Julian Yeo: Working the Graveyard Shift

Julian Yeo
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Julian Yeo
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Having occupied the enviable position of vocal jazz critic for JazzTimes for nearly a decade, the claim that I’ve heard just about everything seemed safely legitimate. Until, that is, the latest album from Julian Yeo crossed my desk. After an initial spin of Yeo’s self-produced Deep Purple Dreams, I had to wonder if he is intentionally toying with us. I immediately thought of music reviewers from a half-century ago who were left dumbstruck by the sheer dreadfulness of 1957’sThe Original Piano Artistry of Jonathan Edwards, Vocals by Darlene Edwards, unaware that the tone-deaf husband-and-wife lounge act was actually Paul Weston and Jo Stafford turning their favorite parlor trick into an album-length comedic tour de force. Was Yeo clever enough to pull off a similarly cunning deception? (Actually, the ‘clever’ part isn’t debatable. Yeo earned both a Master of Finance degree and a PhD from the University of Melbourne in his native Australia. Between vocal gigs, he toils as an Assistant Professor at Manhattan’s Columbia Business School).

I’ve heard Yeo sing before. He calls himself a “retro-jazz vocalist with a ‘new-old’ approach,” a description that aptly summarizes his slight Ivor Novello-meets-the-young-Crosby style of crooning. His range is somewhat limited, but his phrasing is full and polished and his appreciation for vintage Tin Pan Alley tunes is heartfelt. His previous albums won’t have caused Tony Bennett to lose any sleep, but they ably serve up classy renderings of time-honored standards.

The first clue that there was something unusual about Deep Purple Dreams was a head-scratching notation on the back cover that read, “The singer? He owns the club. And vampires know a thing or two about night life…” A bit of Google sleuthing revealed that Yeo, when once asked by a radio interviewer what character he would most like to portray, replied that his fantasy was to be a vampire who traveled the world singing in nightclubs. The twisted tale continues in Andrew Willet’s liner notes, which tell of a mythical Shanghai club called the Bitter Melon (which, incidentally, is popular among sallow Russians), a doomed romance between Yeo and the joint’s otherworldly proprietor, Yelena, and a subsequent nomadic life filled with creaky jazz tunes, gourmet meals and the occasional, bloodthirsty reunion with his ageless ex.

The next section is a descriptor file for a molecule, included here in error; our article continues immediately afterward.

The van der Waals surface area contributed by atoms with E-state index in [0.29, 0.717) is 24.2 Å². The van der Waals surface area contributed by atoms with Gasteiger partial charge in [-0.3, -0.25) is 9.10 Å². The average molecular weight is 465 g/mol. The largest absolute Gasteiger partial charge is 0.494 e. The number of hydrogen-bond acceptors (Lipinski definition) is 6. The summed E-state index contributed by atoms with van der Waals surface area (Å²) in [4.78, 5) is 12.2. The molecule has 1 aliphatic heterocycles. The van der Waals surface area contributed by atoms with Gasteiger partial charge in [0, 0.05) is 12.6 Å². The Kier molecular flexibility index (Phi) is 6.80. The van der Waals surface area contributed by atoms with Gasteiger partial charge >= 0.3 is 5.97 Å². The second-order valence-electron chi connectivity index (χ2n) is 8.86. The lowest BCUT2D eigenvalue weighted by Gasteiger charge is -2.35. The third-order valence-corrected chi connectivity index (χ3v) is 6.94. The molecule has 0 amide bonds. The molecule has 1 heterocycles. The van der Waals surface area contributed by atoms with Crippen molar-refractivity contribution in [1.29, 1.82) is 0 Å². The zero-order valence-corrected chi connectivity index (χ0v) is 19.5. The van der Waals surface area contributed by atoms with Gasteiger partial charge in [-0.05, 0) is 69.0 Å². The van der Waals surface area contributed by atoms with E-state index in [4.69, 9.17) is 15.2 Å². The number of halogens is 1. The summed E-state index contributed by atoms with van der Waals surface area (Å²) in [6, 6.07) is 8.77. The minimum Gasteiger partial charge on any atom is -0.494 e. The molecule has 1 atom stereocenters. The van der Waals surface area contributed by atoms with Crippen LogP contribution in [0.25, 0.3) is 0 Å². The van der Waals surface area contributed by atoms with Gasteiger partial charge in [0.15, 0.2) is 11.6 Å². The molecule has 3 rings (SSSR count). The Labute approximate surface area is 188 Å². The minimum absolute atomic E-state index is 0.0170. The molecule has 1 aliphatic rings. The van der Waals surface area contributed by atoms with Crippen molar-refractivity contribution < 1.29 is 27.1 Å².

But I didn’t read the notes until after listening to the disc. So, I chalked up the opening track, a lifeless “No Moon At All,” performed in the flattest of monotones, to simply misguided interpretation. The same inertia plagued the next track, a hollow “Close Your Eyes.” Next up was “Whatever Lola Wants,” a tune for which even the most enervated of singers could find a pulse, again presented in dirge-like fashion. As the trend doggedly continued through “How Insensitive,” “Deep Purple,” “Love for Sale” and “September Song” as well as such difficult-to-deaden selections as the sizzling “Quizas, Quizas, Quizas,” the equally scorching “Too Darn Hot” and the breezy “Let Yourself Go.” It was as if Boris Karloff and Bela Lugosi had replaced Novello and Crosby as influences. Finally, a hint that Yeo was calculatedly up to something was revealed in the opening line of the final track. “If it takes forever, I will wait for you,” he drones, a sentiment the undead would delightedly take to, um, heart.

Following a second spin of the disc and a read of Willet’s eerie essay, I finally twigged to how clever Yeo’s concoction is. Closer attention reveals multiple clues that this a deliberate homage to vampiric lust. There’s the moonless night of the opening track, the Satan’s-little-helper theme that underscores Damn Yankees‘ “Whatever Lola Wants,” the icy, emotionless rebuke of “How Insensitive,” vampires’ penchant for deep shades of purple and the reckless abandonment to romantic urges that propels “Let Yourself Go.” Even “On a Slow Boat to China” hints at setting sail from Shanghai to pursue centuries of globetrotting desire.

Still, one question remains. Why would Yeo pursue so offbeat a project? Perhaps he is making a subtle statement about the Twilight fever that continues to plague pop culture. Or maybe he just has a thing for creatures of the night. Either way, Deep Purple Dreams is, like the Jonathan and Darlene Edwards oeuvre, an intriguing oddity. It may not be the stuff of sustained listenability, but is definitely an astute exercise in bizarro creativity.

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If you’d like to share your thoughts on Julian Yeo, or have ideas or suggestions for future installments of “Hearing Voices,” I invite you to email me at [email protected]